Most of us are living a connected lifestyle, meaning that we are constantly on our mobile phones – whether it’s texting, Instagramming or scrolling through Facebook, the need to be constantly ‘connected’ has spilled over into personal and business spheres and dangerously so, into other areas – like driving.
Even celebrities and global stars have been caught in the act – just last year Liverpool player Mohamed Salah was filmed texting behind the wheel and according to the UK law, Salah is now facing losing six points on his driver’s licence as well as a fine. Fortunately, this shows that no one is exempt from the law and harsh penalties are enforced to curb this dangerous behaviour.
But what exactly does the law in South Africa say about using a phone while driving? And could your insurance decline your claim if you were to have an accident while using your mobile device?
The law is quite clear: motorists may not drive on a public road while holding a mobile phone or any other communication device in one or both hands or with any other part of the body. Drivers may, however, use these devices through the car’s system such as Bluetooth or through headsets designed specifically for such a purpose.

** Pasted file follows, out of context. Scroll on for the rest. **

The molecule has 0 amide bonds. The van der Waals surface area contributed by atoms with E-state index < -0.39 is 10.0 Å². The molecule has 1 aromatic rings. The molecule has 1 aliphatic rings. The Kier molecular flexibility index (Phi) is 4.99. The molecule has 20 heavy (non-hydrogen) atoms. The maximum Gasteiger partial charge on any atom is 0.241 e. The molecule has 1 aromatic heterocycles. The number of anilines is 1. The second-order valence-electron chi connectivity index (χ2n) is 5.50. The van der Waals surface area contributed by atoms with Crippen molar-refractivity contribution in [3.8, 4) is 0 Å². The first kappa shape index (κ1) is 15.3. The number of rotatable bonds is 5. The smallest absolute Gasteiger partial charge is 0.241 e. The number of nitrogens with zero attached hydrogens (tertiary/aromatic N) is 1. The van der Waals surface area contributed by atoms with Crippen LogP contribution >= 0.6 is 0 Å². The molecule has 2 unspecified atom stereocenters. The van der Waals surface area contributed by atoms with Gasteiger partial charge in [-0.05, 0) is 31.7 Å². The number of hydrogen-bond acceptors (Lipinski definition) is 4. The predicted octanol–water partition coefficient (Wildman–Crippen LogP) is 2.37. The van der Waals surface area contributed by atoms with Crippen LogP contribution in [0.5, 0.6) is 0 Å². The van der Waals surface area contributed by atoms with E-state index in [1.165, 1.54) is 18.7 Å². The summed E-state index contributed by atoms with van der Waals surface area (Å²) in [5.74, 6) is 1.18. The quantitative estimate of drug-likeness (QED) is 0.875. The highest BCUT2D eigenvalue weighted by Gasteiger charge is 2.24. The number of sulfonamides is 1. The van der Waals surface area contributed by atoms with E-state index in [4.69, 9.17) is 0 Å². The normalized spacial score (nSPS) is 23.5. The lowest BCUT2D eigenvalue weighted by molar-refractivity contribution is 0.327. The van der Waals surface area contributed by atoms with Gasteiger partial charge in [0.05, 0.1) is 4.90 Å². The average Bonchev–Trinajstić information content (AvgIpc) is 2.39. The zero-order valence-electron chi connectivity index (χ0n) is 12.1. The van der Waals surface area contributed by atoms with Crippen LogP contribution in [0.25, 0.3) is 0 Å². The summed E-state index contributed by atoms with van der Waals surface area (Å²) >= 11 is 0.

Despite this, there are still many South Africans who chance using their phones while driving and this remains one of the major contributing factors to road accidents with 75% of people who took their eyes off the road being involved in accidents. It’s that decision to just send a quick text while stopped at a traffic light that can change your life in seconds.
A motorist can reportedly be fined up to R750 for using a mobile phone while driving. However, in the Western Cape, there is also a bylaw which was first introduced in 2012, that allows road officials to confiscate a motorist’s phone for 24 hours if they are caught driving while using their phone (talking or texting). Traffic officials are also allowed to place an additional R500 fine on the driver and charge a ‘release fee’ of over R1000 for the return of the phone.
Another serious consequence is that your insurance claim may be refused, especially if you are involved in an accident and it is subsequently found that you were using your mobile phone at the time of the accident. This could even apply in situations where the other driver was at fault.
The safest is not to be tempted to use your mobile phone whilst driving and stay focused on the road if you are using it via Bluetooth. #Drive Safe, #ItCanWait